The Audi virtual cockpit plus has two further views that the driver can set in the MMI. In addition to the Sport layout – as per the view in the S models – there is a display graphic with a particularly dynamic design: The RPM and speed are shown here as bar diagrams with angular red graphical elements.
Free text search / MMI search
Audi MMI search is available for all basic menus, and like a search engine it is based on free text entry. It generally responds to searches after just a few letters have been input, taking into consideration the car’s current location. When searching for a place to eat, for instance, simply enter the name of the restaurant and the first letters of the city, and a list of hits appears together with the addresses – this works throughout Europe. Searching for tracks, albums and radio stations also works this way. Partly the MMI search integrates also intelligent functions.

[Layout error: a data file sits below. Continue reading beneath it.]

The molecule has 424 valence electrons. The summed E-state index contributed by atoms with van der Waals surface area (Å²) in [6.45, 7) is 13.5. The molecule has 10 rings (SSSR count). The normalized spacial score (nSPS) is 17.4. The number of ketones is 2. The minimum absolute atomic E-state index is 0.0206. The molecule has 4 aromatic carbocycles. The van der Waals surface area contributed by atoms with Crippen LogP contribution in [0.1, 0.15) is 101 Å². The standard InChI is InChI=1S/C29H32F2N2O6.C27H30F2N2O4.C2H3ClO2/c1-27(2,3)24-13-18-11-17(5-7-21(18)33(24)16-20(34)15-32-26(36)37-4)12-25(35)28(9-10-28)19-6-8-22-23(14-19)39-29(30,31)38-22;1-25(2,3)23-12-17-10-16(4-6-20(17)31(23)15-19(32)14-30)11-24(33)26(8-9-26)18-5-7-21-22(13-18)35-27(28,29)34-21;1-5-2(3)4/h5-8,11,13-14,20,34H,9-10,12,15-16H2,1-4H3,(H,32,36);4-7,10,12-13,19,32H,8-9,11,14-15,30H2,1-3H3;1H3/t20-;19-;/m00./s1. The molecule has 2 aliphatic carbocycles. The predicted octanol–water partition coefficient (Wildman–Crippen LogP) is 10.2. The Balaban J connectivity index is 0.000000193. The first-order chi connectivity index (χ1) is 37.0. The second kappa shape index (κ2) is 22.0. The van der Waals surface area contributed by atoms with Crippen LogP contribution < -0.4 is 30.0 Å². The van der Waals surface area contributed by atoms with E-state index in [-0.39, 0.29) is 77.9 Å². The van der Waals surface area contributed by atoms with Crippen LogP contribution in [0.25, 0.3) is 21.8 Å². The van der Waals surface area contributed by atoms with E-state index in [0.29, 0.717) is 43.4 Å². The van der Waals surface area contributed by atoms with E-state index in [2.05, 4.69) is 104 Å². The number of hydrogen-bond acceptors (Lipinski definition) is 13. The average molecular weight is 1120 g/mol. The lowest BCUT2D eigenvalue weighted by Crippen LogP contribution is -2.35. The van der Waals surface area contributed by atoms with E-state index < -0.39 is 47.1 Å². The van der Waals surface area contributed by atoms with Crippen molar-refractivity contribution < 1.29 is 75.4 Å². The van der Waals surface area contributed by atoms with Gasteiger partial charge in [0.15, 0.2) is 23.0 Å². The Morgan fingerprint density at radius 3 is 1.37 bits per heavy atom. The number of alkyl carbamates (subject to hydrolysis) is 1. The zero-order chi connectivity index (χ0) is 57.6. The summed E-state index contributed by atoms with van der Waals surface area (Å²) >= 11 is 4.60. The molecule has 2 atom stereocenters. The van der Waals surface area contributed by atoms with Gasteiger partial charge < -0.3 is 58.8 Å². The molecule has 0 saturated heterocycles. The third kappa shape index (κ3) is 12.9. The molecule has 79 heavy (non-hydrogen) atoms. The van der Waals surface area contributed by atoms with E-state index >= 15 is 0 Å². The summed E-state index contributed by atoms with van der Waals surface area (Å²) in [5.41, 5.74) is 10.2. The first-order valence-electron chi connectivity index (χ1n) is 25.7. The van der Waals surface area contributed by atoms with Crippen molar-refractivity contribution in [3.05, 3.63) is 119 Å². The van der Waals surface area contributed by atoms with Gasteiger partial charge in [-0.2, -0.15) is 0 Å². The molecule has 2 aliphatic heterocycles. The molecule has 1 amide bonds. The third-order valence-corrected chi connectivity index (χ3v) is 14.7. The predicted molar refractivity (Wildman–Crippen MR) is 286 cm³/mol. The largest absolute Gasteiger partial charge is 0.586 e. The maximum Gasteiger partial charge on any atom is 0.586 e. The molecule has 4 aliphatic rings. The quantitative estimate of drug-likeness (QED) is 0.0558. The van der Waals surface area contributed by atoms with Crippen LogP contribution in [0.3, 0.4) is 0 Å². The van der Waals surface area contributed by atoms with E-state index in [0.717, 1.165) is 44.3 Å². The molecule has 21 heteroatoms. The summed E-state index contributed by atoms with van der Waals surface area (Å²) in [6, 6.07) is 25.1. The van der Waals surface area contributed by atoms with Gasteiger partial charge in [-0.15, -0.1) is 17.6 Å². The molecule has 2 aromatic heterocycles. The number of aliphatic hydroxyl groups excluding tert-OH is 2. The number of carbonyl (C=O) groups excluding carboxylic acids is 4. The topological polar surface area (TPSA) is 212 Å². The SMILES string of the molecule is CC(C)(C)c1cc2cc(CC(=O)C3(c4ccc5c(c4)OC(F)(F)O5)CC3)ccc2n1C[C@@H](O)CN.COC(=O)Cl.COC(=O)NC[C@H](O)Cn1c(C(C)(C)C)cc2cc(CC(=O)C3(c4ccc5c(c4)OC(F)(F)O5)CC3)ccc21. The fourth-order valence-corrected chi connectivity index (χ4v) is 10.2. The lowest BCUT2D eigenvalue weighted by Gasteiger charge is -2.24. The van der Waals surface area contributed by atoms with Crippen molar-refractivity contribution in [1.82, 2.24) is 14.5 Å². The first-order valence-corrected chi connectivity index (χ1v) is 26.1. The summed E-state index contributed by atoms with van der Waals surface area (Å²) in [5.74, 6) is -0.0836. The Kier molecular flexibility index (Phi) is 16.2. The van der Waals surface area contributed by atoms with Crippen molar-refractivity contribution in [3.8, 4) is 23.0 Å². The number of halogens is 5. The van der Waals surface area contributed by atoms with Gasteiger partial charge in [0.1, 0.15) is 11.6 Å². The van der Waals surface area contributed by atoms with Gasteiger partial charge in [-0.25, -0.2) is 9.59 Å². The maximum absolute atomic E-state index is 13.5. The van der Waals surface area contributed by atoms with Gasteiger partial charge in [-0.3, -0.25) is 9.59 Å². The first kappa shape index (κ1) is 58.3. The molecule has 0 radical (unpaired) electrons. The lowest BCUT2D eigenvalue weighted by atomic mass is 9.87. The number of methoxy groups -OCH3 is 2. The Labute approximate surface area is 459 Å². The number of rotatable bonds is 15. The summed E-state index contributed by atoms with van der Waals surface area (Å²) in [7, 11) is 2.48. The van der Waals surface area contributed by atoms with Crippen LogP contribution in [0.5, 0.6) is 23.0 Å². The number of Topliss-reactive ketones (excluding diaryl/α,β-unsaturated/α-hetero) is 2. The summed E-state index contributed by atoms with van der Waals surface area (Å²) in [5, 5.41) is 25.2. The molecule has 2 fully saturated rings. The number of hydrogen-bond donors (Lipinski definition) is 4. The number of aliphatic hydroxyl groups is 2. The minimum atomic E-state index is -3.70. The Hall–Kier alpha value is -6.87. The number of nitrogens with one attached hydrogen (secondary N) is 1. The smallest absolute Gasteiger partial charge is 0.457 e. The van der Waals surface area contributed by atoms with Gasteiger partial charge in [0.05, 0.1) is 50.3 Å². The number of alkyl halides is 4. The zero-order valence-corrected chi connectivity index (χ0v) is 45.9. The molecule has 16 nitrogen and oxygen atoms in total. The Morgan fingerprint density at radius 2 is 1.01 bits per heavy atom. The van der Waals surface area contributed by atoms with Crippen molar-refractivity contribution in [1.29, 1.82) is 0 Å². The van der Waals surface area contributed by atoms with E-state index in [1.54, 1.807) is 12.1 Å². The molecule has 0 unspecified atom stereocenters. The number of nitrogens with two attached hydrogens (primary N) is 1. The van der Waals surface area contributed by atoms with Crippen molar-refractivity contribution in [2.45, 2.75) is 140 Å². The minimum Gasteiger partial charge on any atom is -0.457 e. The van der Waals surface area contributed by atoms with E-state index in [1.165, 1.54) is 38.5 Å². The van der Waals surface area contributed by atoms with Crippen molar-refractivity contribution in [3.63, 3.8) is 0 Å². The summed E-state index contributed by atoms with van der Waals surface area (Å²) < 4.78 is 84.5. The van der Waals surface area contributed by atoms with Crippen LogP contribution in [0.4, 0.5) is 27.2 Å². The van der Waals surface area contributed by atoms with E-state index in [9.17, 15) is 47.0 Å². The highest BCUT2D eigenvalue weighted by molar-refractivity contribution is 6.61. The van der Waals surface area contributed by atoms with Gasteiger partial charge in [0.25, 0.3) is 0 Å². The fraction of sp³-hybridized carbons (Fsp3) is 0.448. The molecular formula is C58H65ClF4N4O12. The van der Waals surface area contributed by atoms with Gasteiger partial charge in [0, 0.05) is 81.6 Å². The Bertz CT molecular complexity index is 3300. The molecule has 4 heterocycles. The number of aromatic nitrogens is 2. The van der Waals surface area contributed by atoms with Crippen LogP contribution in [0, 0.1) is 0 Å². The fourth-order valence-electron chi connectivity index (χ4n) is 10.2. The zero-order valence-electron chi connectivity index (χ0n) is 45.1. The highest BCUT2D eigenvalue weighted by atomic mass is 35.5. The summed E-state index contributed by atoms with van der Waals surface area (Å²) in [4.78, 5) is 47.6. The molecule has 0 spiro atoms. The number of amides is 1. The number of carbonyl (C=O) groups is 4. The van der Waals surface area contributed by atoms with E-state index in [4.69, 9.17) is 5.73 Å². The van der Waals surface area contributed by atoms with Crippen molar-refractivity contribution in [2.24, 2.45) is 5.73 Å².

When looking for a restaurant, for instance, the list of hits also includes Yelp ratings, provided that there is an internet connection. In addition, sorting can be performed according to various criteria. Fuel prices are listed for filling stations. Alternatively there is the option of a Google search.
The head-up display projects information relevant to the driver as symbols and numbers that can be quickly perceived within the driver’s direct field of view, including navigation and warning messages and data from assistance systems. The human eye perceives the information extremely quickly – and there’s no need for drivers to refocus from their accustomed long-range view.